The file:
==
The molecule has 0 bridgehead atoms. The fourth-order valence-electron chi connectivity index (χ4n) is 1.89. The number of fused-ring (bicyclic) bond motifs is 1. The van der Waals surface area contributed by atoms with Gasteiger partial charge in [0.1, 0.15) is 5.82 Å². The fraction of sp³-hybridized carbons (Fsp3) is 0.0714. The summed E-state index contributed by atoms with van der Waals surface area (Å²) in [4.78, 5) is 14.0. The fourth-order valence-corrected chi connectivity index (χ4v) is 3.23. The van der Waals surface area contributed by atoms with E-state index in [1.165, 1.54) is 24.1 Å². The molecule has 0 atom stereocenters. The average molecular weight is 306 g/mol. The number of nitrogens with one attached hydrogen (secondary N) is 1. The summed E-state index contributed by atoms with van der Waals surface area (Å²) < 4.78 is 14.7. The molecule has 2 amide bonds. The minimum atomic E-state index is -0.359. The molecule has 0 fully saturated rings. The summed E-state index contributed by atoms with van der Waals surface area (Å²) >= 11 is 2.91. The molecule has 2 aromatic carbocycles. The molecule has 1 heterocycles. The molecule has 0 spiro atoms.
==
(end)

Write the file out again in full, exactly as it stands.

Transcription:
The molecule has 0 bridgehead atoms. The fourth-order valence-electron chi connectivity index (χ4n) is 1.89. The number of fused-ring (bicyclic) bond motifs is 1. The van der Waals surface area contributed by atoms with Gasteiger partial charge in [0.1, 0.15) is 5.82 Å². The fraction of sp³-hybridized carbons (Fsp3) is 0.0714. The summed E-state index contributed by atoms with van der Waals surface area (Å²) in [4.78, 5) is 14.0. The fourth-order valence-corrected chi connectivity index (χ4v) is 3.23. The van der Waals surface area contributed by atoms with E-state index in [1.165, 1.54) is 24.1 Å². The molecule has 0 atom stereocenters. The average molecular weight is 306 g/mol. The number of nitrogens with one attached hydrogen (secondary N) is 1. The summed E-state index contributed by atoms with van der Waals surface area (Å²) < 4.78 is 14.7. The molecule has 2 amide bonds. The minimum atomic E-state index is -0.359. The molecule has 0 fully saturated rings. The summed E-state index contributed by atoms with van der Waals surface area (Å²) >= 11 is 2.91. The molecule has 2 aromatic carbocycles. The molecule has 1 heterocycles. The molecule has 0 spiro atoms.